8. Apostles send teams to build up churches they’ve planted, or visit those churches themselves.

A quick glance through Paul’s letters show him often sending people where they were needed most, or requesting people to travel to a different city … “That’s the very reason I am sending Timothy…” (I Cor. 4:17)

Apostles not only go – they send others to go.

9. Apostles identify and appoint elders in new churches or send apostolic teams to do so.

Paul told Titus, “I left you on the island of Crete so you could complete our work there and appoint elders in each town as I instructed you.” (Titus 1:5)

Apostolic people always push authority to a local level by identifying and establishing local elders. Paul was not wimpy about wielding authority. But he also fought long and hard against a characteristic he saw that would hurt young churches – they tended to rally around hierarchical authority structures where they talked about who their “spiritual authority” was – “You say, “I follow Peter, I follow….’”. Paul knew the temptation of the human nature to start structuring their experience of church around hierarchy, human leadership, human personalities, and getting attention off of Christ. Paul even says, “I thank God that I didn’t baptize any of you except… “ He saw that people made baptism an issue to divide over. Paul modeled leadership and spiritual authority, but in a manner where the primary metaphor for his leadership was being a spiritual father (“even if you had ten thousand instructors to teach you about Christ,  you have only one spiritual father…” I Cor. 4:15). Paul pushed authority down to a level where local elders in every place had responsibility to keep people focused on following Jesus, the true shepherd of the sheep. Like in Paul’s day, today in North America, it seems we have plenty of instructors, and we really need apostolic, spiritual fathers.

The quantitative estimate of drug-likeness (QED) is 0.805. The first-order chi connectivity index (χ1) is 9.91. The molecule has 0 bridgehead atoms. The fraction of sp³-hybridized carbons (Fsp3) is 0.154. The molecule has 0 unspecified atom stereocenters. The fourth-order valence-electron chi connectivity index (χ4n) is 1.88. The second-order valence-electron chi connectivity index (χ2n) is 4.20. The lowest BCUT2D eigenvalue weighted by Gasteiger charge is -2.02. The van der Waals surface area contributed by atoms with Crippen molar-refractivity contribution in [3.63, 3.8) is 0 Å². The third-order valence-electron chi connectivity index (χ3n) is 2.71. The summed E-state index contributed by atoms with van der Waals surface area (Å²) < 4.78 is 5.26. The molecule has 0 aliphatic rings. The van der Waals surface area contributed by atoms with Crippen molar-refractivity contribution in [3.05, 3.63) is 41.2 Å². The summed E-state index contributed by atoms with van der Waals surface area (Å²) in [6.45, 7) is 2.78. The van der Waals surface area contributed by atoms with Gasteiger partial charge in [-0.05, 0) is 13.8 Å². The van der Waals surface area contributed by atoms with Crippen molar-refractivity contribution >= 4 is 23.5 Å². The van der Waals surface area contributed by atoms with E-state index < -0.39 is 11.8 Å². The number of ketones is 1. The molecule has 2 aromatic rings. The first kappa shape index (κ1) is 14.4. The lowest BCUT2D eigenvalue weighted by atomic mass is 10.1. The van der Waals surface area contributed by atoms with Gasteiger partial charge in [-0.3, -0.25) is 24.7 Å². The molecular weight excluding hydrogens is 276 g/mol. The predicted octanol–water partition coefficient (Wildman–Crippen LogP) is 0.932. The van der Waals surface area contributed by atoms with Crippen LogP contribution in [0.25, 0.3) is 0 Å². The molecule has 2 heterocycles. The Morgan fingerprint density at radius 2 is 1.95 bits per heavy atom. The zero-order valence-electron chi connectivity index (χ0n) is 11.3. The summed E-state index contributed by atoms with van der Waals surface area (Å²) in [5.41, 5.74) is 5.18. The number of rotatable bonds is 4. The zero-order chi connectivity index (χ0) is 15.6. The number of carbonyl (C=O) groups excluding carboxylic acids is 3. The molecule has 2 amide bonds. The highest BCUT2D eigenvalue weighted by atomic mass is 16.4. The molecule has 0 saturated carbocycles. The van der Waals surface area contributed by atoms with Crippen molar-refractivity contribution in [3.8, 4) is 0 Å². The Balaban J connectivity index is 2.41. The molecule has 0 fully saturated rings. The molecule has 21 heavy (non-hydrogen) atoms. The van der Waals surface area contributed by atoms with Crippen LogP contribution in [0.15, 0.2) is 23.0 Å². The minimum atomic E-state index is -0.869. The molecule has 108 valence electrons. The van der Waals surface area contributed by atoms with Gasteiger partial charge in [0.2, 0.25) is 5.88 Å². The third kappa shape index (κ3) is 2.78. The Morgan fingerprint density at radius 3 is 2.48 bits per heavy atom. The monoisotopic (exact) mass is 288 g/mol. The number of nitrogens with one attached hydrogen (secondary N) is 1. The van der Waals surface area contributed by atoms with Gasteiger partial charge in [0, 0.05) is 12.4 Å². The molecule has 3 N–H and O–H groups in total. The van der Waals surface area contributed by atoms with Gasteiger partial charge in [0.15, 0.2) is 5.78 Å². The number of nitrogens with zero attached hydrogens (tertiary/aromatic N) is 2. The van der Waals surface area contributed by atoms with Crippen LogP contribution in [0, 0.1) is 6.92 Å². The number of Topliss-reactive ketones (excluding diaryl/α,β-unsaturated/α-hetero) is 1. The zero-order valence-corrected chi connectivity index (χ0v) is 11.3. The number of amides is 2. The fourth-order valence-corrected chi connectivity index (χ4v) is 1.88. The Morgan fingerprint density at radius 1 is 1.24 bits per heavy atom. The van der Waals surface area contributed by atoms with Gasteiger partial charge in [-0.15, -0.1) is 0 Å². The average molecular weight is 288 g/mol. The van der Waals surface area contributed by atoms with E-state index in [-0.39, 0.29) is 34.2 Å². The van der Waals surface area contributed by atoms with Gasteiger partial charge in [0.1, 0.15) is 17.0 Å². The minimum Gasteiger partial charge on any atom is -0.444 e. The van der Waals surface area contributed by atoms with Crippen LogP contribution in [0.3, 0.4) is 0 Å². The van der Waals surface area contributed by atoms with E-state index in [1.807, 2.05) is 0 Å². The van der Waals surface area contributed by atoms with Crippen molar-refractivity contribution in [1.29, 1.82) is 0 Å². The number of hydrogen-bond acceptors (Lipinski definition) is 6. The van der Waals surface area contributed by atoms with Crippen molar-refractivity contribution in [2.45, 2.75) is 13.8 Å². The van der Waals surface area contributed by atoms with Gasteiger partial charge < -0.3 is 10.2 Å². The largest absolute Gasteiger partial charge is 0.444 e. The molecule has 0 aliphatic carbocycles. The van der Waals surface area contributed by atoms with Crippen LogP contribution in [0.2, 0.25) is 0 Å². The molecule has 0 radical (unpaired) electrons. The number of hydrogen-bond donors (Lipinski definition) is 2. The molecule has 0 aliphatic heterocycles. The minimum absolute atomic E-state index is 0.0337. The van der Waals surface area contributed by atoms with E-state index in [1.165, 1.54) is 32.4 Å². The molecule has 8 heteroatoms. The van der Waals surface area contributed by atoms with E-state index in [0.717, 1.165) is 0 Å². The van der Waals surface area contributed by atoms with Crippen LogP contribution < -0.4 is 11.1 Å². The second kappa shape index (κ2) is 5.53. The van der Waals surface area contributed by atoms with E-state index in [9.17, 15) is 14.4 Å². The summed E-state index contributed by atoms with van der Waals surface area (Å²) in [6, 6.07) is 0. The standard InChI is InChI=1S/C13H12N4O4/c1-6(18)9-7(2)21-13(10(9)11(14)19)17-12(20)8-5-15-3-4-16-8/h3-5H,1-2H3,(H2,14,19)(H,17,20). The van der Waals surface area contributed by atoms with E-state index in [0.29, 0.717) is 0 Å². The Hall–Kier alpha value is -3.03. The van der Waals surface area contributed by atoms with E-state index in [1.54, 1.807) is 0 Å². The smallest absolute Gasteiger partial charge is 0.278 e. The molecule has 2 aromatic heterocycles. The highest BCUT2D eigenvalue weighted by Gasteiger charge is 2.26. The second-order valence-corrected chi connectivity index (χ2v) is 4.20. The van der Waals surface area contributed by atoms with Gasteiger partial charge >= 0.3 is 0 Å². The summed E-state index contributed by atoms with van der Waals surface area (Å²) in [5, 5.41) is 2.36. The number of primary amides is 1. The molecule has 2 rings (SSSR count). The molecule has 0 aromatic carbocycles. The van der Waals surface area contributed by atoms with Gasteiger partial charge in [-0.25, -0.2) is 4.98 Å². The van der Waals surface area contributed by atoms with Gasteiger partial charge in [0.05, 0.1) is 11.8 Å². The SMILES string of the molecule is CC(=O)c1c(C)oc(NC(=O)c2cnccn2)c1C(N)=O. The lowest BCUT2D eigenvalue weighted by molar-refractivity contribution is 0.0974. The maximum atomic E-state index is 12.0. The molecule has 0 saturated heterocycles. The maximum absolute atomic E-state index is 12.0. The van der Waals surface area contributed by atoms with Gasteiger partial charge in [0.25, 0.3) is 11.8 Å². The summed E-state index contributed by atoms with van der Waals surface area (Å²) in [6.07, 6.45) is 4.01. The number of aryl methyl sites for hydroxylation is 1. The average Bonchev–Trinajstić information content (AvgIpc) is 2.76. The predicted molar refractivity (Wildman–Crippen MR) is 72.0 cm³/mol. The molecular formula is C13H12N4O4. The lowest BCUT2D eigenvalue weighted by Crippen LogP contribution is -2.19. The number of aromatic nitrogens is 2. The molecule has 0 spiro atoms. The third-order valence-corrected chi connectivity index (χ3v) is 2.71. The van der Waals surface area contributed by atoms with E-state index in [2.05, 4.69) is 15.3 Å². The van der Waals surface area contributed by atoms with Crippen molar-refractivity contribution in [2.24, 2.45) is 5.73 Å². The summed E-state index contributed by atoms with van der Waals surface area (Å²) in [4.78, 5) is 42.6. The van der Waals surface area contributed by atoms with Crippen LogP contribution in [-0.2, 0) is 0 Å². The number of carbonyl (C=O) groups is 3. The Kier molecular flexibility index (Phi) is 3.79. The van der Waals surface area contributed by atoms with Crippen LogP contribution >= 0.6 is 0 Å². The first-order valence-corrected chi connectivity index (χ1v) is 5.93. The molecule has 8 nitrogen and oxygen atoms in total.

10. Asks for financial and prayer support to expand the gospel to new areas.

Paul often wrote letters asking for support or items he needed to fund his ministry and expand the gospel in new areas. People sometimes say, “But Paul was a tentmaker.” Paul was skilled as a tentmaker. But we see him taking time off to devote to tent making one time in the entire New Testament – and this was only for a short time. On many other occasions, he requested money to fund his apostolic travels and ministry. He bragged that he could serve new areas and plant new churches “for free.” God uses both, but the characteristic of asking for finances from churches to expand the gospel to new areas is a common function of apostles in the New Testament. Heck – even Jesus, our Great Apostle, had a team of financial supporters (see Luke 8:1)

11. Establishes rich networks of relationships– this is one of the primary “building blocks” of the apostolic example of the Apostle Paul.

Paul’s letters mention a multiplicity of friends and co-laborers in different cities. He asks for money when he needs it. He asks his friend Philemon boldly to set a slave free (Onesimus) who Paul had led to Christ. Then he asks Philemon to prepare a guest room for him. Paul wielded apostolic influence through this network of relationships.

12. Creatively adapts the scriptures to apply to current conflicts and challenges in churches.

The letters of the apostle Paul tackle some tough problems. It seems Paul’s life was marked for conflict from his earliest conversion. In Antioch, he and Barnabus are laying foundations in the first church that is massively Gentile (Cornelius preceded this in Acts 10, but Antioch is the first place we hear of massive movements, a new church and miracles among Gentiles). The church in Antioch sparks a controversy because they weren’t worshiping like the church in Jerusalem, practicing circumcision, or following the laws of Moses.

Whenever apostolic movements are birthed, it creates lots of mess where we need wisdom for how to apply the scriptures. Paul in many instances took Old Testament scriptures (Paul hadn’t written most of what would become the New Testament yet, haha), and applied the principles to current situations. Take a look through Paul’s letters and find how many times he writes, “As the scriptures say…”